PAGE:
Tuesday, July 15, 2014

The analog wall

SOME TIME AROUND 2003, while working as the photo editor at a daily paper, I took my last photo on film. Digital photography was on the horizon and I knew the switch was coming but I guessed that the transition from film was a few years off in the future.

I was wrong.

My heavily used Canon EOS SLR was on its last legs, so I bought what I assumed would be my last-ever 35mm SLR camera - a Canon EOS Elan 7e with a battery grip that I packed up and took with me on an assignment to cover a trade fair in Peru. It was a fantastic trip that took me from Lima to Cuzco in less than 12 hours and to Macchu Picchu in less than 24 hours.

It was a great way of getting to know my new camera and, along with a Holga I also slipped into my bag, I ended up doing some very happy shooting, coming home with an x-ray-proof lead envelope full of film.

Macchu Picchu, 2003

It was the next-to-last time I ever really used the 7e, which now sits in a bag on a shelf in my basement, next to my Bronica SQa, a pair of Rollei TLRs, a lovely wooden 4x5 view camera and the last of the trio of Pentax Spotmatics with which I launched my career as a photographer. I don't think I've run a single frame or sheet of film through them in a decade.

I began my career as a photographer just after I dropped out of college, when I suddenly found myself with a little bit of money and a lot of time on my hands. I grew up a few blocks from the (now-demolished) Kodak factory in Toronto, where my family had worked since the '20s, and was inspired to start taking pictures when binge-reading Evelyn Waugh led me to pick up a book of Cecil Beaton's photos from a remainder table.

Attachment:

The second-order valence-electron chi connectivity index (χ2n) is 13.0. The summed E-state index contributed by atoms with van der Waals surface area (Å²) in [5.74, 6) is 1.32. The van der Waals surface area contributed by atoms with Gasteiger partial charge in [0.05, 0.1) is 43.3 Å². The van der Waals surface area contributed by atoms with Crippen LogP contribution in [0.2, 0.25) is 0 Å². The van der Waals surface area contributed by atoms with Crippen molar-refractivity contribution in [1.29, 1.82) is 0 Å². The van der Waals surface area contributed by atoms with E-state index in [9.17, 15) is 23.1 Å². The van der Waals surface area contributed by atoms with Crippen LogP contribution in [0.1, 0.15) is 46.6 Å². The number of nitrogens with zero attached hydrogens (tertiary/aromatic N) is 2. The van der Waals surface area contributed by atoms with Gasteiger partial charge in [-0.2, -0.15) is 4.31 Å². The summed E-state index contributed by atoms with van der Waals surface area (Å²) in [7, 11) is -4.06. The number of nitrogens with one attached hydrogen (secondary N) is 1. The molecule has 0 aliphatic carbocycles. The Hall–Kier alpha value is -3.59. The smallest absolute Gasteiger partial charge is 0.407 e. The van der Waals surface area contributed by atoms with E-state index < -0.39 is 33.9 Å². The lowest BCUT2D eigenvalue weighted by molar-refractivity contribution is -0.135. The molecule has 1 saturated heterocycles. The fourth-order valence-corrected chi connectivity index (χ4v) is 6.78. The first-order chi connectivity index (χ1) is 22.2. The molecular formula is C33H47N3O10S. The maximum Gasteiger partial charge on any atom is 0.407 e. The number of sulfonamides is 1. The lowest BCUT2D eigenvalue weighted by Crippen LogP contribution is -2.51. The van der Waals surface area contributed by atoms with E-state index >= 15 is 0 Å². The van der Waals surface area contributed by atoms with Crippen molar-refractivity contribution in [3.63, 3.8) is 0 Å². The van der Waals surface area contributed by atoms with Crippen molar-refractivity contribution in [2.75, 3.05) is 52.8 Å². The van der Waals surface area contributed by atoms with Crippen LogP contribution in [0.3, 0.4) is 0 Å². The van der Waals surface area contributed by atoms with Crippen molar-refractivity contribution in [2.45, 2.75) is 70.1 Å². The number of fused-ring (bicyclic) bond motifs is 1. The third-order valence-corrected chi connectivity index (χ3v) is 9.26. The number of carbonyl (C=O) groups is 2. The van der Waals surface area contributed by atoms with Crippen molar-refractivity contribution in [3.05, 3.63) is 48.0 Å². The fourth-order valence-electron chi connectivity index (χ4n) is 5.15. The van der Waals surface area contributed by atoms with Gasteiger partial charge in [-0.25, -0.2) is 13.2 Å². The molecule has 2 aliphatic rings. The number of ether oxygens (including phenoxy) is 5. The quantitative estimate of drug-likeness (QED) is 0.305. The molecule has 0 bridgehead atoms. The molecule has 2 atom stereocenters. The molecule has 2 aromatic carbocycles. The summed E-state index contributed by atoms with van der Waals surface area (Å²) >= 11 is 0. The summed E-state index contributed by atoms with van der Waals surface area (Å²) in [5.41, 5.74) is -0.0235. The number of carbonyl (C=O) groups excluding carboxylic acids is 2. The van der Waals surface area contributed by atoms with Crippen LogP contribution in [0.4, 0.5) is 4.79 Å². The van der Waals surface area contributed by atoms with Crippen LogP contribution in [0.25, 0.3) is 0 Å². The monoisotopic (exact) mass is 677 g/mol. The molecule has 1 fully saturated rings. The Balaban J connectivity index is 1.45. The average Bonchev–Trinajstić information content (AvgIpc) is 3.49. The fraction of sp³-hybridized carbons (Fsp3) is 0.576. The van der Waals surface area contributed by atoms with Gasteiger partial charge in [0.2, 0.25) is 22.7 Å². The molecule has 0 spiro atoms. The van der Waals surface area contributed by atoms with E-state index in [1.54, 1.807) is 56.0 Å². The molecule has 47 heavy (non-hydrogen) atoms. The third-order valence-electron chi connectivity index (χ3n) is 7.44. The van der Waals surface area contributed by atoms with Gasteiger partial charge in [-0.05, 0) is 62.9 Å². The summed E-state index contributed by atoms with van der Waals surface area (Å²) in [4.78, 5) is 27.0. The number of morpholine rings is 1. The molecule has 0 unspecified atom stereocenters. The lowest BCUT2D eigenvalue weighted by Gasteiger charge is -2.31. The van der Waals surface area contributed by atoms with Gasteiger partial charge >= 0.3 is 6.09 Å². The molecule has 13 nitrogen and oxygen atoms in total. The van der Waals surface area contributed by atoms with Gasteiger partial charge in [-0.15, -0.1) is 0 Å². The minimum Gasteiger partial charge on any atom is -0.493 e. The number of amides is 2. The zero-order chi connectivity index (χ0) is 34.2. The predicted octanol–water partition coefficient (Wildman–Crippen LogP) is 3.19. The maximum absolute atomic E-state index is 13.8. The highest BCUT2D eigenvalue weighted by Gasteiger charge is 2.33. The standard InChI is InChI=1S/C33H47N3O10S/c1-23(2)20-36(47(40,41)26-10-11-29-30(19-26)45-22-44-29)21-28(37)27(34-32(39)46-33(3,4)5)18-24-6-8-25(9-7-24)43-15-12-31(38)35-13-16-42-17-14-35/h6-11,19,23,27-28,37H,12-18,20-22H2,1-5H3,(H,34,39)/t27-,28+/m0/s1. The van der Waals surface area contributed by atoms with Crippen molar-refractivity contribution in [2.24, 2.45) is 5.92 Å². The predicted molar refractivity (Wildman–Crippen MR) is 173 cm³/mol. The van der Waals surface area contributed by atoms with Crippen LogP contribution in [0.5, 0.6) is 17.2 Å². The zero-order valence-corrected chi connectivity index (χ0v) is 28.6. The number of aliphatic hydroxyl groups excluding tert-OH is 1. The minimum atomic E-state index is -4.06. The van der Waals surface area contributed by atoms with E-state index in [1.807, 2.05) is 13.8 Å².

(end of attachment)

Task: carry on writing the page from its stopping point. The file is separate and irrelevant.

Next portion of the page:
Waugh by Cecil Beaton

But that's another story, which I'll get around to telling, piecemeal, over however long I update this blog. Almost thirty years later I'm sitting in my office where everything I ever shot on film - 18 thick black binders - sits filed in numbered plastic sheets in a bookcase behind my right shoulder. The rest of the shelves are taken up with boxes of contact sheets and prints and envelopes full of photo shop enlargements and assorted detritus from my years of shooting.

The Analog Wall

This is the Analog Wall. Behind it is nearly twenty years of my career as an editorial photographer who occasionally shot the odd album cover, catalog, publicity still or wedding to make ends meet. I had work published in the New York Times, Vogue, the Village Voice and countless long-gone mags and newspapers. It's all in there, and I haven't seen almost any of it since before my kids were born.

The analog wall not only divides my career where a technological change transformed my industry, it also demarcates the place where I changed from a photographer who occasionally wrote to a writer who's handy with a camera. Somewhere in that borderland is a moment when making a living as a photographer became an awful lot harder than it was before, and over a decade later I'm still reeling from the changes that moment unleashed.

Mostly, though, it's time to climb that analog wall and see what's behind it. I turned 50 this month, and it seems time to look at what I accomplished in the full flush of youth and energy and ambition and see if any of it is worth a damn.

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